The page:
With hydrogen produced from renewable sources such as wind power, a significant portion of today’s carbon emissions from industry, transport and heat generation could be avoided. Vattenfall is, therefore, exploring different options for using hydrogen to decarbonise our society.
Wind and solar are expected to make the largest contribution to the EU’s renewable energy targets by 2030 and beyond. At least 32 percent of total energy consumption in the electricity, heat and transport sectors is to be covered by renewable energies – within ten years.
With renewables facing some challenges, including disruption, overcapacity constraints, or long haul transmission difficulties, Vattenfall sees great potential in hydrogen use to address these challenges.
The surplus energy from wind and solar power generation can be used to produce hydrogen using electrolysis, rather than letting it go unused due to grid capacity restrictions or lower demand. In addition, there will be a great demand for renewable electricity to electrify all sectors and to replace conventional power generation.
Buffer between supply and demand
This so-called “green” hydrogen from renewable sources can serve as a buffer between energy supply and electricity demand. Or as an energy source between the electricity sector and the heat and transport sectors, where otherwise it might be difficult to achieve full decarbonisation through electrification.
“Hydrogen is an important factor in the sector coupling between the electricity system and the other energy sectors and allows the integration of renewable energy into the system. Vattenfall is looking for future business opportunities for green hydrogen and therefore wants to develop the technology towards a competitive, large-scale development, “said Oliver Weinmann, Managing Director of Vattenfall Europe Innovation.
Opportunities for Big Business
At present, hydrogen is used in many industrial processes. It is a fundamental building block for the production of ammonia, which can be used in fertilizer production. Refineries that use hydrogen in the processing of oil-based intermediates are other applications. A share of 55 percent of the hydrogen produced worldwide is used for ammonia synthesis, 25 percent in refineries and about 10 percent for methanol production. In addition to projects in the transport sector, Vattenfall is involved in various strategically important projects in these industrial sectors and cooperates with strong partners.
“Partnerships with the right industrial players, the accumulation of experience in existing projects and the pooling of all competencies within our energy company are a competitive advantage for us,” says Weinmann.
Vattenfall’s hydrogen roadmap to 2025 shows significant business potential in the following three areas:
- Heavy transport such as in bus, rail, truck or boat traffic, where hydrogen can be used as fossil-free fuel.
- Refineries, for example, to produce low-carbon biofuels, as part of the cooperation of Vattenfall with PREEM, or to replace fossil fuels.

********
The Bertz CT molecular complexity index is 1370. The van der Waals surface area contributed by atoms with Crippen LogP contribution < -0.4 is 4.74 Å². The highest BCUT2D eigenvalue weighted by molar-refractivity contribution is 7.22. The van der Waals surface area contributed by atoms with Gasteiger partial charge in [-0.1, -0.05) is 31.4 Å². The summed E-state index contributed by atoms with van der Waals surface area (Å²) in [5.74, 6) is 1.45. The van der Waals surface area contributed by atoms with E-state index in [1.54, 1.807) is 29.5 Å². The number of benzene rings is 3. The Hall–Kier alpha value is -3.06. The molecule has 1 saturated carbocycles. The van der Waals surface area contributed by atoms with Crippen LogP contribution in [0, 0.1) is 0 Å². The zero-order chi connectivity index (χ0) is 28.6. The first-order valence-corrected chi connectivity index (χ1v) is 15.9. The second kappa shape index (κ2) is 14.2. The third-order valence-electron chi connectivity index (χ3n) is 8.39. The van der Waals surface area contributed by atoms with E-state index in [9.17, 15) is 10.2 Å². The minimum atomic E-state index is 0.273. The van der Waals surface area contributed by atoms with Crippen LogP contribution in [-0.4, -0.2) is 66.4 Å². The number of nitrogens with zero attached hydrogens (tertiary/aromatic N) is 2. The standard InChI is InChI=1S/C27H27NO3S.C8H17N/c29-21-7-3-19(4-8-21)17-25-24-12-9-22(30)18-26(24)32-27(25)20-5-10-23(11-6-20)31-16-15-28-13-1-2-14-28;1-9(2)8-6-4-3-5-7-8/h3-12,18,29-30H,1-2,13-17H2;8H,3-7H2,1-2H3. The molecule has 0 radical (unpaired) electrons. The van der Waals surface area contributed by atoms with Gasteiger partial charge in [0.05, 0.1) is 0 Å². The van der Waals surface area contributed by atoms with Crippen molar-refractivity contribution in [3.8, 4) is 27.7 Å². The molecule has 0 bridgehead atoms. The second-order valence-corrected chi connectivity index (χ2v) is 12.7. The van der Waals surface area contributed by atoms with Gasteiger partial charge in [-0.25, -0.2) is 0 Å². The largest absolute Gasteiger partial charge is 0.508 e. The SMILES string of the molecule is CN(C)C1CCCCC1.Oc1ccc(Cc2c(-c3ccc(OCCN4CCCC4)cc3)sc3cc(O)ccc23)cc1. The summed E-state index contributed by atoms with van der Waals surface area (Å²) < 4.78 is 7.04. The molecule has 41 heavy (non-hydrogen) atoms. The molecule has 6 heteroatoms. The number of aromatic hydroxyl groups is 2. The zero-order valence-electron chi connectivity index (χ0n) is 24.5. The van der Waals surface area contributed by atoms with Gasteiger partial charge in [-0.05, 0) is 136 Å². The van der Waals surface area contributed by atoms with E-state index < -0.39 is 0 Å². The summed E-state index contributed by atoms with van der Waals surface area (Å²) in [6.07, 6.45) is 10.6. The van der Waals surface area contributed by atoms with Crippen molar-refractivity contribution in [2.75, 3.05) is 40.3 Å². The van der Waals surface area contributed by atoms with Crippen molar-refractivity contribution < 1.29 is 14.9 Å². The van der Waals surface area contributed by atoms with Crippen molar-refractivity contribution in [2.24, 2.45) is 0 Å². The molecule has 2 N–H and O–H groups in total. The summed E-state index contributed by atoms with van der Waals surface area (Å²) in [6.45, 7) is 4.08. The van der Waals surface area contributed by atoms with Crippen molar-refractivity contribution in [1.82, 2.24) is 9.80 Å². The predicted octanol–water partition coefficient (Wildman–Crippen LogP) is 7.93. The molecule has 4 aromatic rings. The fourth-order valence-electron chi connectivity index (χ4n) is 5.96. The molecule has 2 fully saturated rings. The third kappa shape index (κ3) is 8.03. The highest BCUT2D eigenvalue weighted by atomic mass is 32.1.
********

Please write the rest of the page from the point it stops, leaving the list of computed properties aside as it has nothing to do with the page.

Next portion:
- Industries, for example, the HYBRIT project for the production of fossil-free steel in cooperation with the Swedish steel producer SSAB and the mining company LKAB.
Vattenfall targets different applications for hydrogen in different markets, depending on the national framework, existing infrastructure, and ongoing partnerships.
Hydrogen plant planned in northern Germany
In Germany, an initiative called HySynGas is being planned by the Federal Ministry for Economic Affairs and Energy (BMWi) as part of the funding plan “Reallabore”. Vattenfall is cooperating with Arge Netz and MAN Energy Solutions on an industrial-scale first power-to-gas plant in Brunsbüttel, northern Germany, which will produce hydrogen and synthetic gas from renewable sources. This can supply green gas for the operation of buses, trucks, ships and raw materials for the chemical industry in this region.
“Hydrogen is becoming an exciting business for Vattenfall. Based on our market strategy, we have developed a pipeline of several commercially viable projects in our core markets that can be realized in the near future, “explains Oliver Weinmann.
Why is hydrogen climate-friendly? When fossil fuels are burned, they produce carbon dioxide and other emissions. When hydrogen is converted into fuel cells, it produces only H2O, which is pure water.
Green hydrogen is produced by electrolysis. For this, you only need pure water and electricity. In the electrolyzer, water is split into hydrogen and oxygen. For this purpose, electricity from renewable sources is used. In this process, CO 2 -free hydrogen is generated.
Blue hydrogen: At present, most of the hydrogen produced is produced by the steam reforming of natural gas. The resulting in this process CO 2 can be captured and stored in depleted gas fields or aquifers or be used in other chemical processes. Blue hydrogen is therefore CO 2 -neutral.
Gray hydrogen: The CO 2 from hydrogen production by steam reforming is released into the air. This is currently the most widespread procedure.
Vattenfall is interested in the use of green hydrogen.